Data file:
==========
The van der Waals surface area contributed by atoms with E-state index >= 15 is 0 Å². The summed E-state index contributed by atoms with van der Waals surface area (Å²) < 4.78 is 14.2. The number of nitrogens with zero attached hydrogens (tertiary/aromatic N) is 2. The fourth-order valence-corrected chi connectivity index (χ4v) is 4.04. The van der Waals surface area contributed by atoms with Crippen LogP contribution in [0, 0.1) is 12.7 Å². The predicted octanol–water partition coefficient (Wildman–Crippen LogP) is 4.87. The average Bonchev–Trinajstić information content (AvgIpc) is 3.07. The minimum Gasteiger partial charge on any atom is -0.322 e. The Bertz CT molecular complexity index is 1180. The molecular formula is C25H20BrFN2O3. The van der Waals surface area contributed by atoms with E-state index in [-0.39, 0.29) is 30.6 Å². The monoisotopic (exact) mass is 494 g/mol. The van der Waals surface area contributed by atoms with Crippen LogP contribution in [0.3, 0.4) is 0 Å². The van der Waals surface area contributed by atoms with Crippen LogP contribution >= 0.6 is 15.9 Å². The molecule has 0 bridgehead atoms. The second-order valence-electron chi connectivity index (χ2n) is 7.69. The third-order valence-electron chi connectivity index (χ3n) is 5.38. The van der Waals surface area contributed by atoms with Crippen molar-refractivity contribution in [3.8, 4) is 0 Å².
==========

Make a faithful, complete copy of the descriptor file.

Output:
The van der Waals surface area contributed by atoms with E-state index >= 15 is 0 Å². The summed E-state index contributed by atoms with van der Waals surface area (Å²) < 4.78 is 14.2. The number of nitrogens with zero attached hydrogens (tertiary/aromatic N) is 2. The fourth-order valence-corrected chi connectivity index (χ4v) is 4.04. The van der Waals surface area contributed by atoms with Crippen LogP contribution in [0, 0.1) is 12.7 Å². The predicted octanol–water partition coefficient (Wildman–Crippen LogP) is 4.87. The average Bonchev–Trinajstić information content (AvgIpc) is 3.07. The minimum Gasteiger partial charge on any atom is -0.322 e. The Bertz CT molecular complexity index is 1180. The molecular formula is C25H20BrFN2O3. The van der Waals surface area contributed by atoms with E-state index in [-0.39, 0.29) is 30.6 Å². The monoisotopic (exact) mass is 494 g/mol. The van der Waals surface area contributed by atoms with Crippen LogP contribution in [0.3, 0.4) is 0 Å². The van der Waals surface area contributed by atoms with Crippen LogP contribution >= 0.6 is 15.9 Å². The molecule has 0 bridgehead atoms. The second-order valence-electron chi connectivity index (χ2n) is 7.69. The third-order valence-electron chi connectivity index (χ3n) is 5.38. The van der Waals surface area contributed by atoms with Crippen molar-refractivity contribution in [3.8, 4) is 0 Å².